‘What is it about clothing that provides such an irresistible outlet for our most morbid fascination?’ So opens the introductory essay in a new, self-published fanzine from fashion historian Liberty McAnena called Fear & Clothing. Taking images that toe the line between 'glamour and grime', the 88-page zine is filled with fashion's most cursed, violent, gory and horrific images, contemporary and old-fashioned – but in this case, scary need not mean ugly. There's Glen Luchford's frosty The Shining-inspired Prada A/W 1997 campaign, the viral mugshot of 'hot convict' Jeremy Meeks, Linda Evangelista going under the knife for Steven Meisel's notorious 'Makeover Madness' Vogue Italia editorial, and a photo of 'Soho Grifter' Anna Delvey in a black Zara dress and Céline glasses, handcuffed in court.
The photographs in Fear & Clothing are eclectic, traversing time periods, trends, and subject matter: there's eBay listings, high fashion campaigns, ancient anatomical drawings, magazine covers, film stills, YouTube tutorials and book excerpts. McAnena takes this macabre subject matter and elevates it, by carefully pairing images together on double page spreads, organised by theme or visual signifier. An image of a wide-eyed Hannibal Lecter in The Silence of the Lambs is juxtaposed with a runway look from Gareth Pugh's A/W 16 show, where models wore similar cannibal muzzles; in another spread, Naomi Campbell points a gun at the Versace S/S 98 show next to an image of Chanel silver platform shoes with guns for heels. 'I usually just see something and it reminds me of something else, but not in a Diet Prada, "one person did it first/better" way,' explains McAnena.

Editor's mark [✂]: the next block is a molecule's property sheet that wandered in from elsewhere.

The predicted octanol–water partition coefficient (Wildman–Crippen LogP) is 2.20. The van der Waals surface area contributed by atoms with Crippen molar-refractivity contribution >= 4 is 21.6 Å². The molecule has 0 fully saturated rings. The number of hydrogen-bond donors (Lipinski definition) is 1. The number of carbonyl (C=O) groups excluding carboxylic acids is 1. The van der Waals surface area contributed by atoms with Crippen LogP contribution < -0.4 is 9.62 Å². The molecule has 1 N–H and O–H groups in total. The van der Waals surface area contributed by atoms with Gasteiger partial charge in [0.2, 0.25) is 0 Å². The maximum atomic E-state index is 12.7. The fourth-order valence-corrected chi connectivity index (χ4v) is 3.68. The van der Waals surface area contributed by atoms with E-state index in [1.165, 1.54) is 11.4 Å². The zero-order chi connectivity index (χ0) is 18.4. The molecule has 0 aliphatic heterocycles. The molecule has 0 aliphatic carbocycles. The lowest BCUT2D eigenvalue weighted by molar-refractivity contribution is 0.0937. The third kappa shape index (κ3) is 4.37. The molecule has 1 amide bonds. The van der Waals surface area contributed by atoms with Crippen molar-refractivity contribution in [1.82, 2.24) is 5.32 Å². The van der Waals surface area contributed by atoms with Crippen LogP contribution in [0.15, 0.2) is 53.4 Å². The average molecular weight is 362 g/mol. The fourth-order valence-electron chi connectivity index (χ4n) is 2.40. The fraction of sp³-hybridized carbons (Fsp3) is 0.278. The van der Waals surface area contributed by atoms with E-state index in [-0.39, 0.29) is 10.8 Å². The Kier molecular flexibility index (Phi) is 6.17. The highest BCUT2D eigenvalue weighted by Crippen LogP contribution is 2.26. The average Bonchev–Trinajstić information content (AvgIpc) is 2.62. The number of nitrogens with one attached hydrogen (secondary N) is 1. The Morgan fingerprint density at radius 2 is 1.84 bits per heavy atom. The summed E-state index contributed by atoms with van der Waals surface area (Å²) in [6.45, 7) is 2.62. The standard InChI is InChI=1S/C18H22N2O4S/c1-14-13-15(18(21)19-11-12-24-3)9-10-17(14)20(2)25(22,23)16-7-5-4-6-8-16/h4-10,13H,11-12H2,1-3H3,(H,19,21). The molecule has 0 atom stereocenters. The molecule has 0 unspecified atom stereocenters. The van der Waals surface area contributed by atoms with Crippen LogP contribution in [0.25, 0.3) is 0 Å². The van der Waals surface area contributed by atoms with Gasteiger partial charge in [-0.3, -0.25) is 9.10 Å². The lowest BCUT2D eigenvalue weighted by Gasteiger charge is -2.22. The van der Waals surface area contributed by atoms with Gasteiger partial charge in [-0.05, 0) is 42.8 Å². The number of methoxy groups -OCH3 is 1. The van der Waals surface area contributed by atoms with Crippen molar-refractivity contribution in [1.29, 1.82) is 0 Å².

Unsurprisingly, the late British designer Alexander McQueen gets the most exposure in the zine, thanks to the dark and disturbing elements of his theatrical designs. 'Fashion image-makers continue to negotiate between calculated shock tactics and an earnest desire to explore difficult subject matter, but few have managed it so skilfully as McQueen, an artist perfectly suited to his medium,' reads the introduction to Fear & Clothing. I press McAnena on why she thinks McQueen succeeded, where so many others fail (when it comes to shock tactics, designers often get it wrong – Burberry issued a public apology after an A/W 19 hoodie with a noose around the neck caused uproar online). 'Edgelord antics can only take you so far without artistic integrity. It’s probably unfair to compare him to other people because I think he was a genius, and most other people aren’t,' she says bluntly.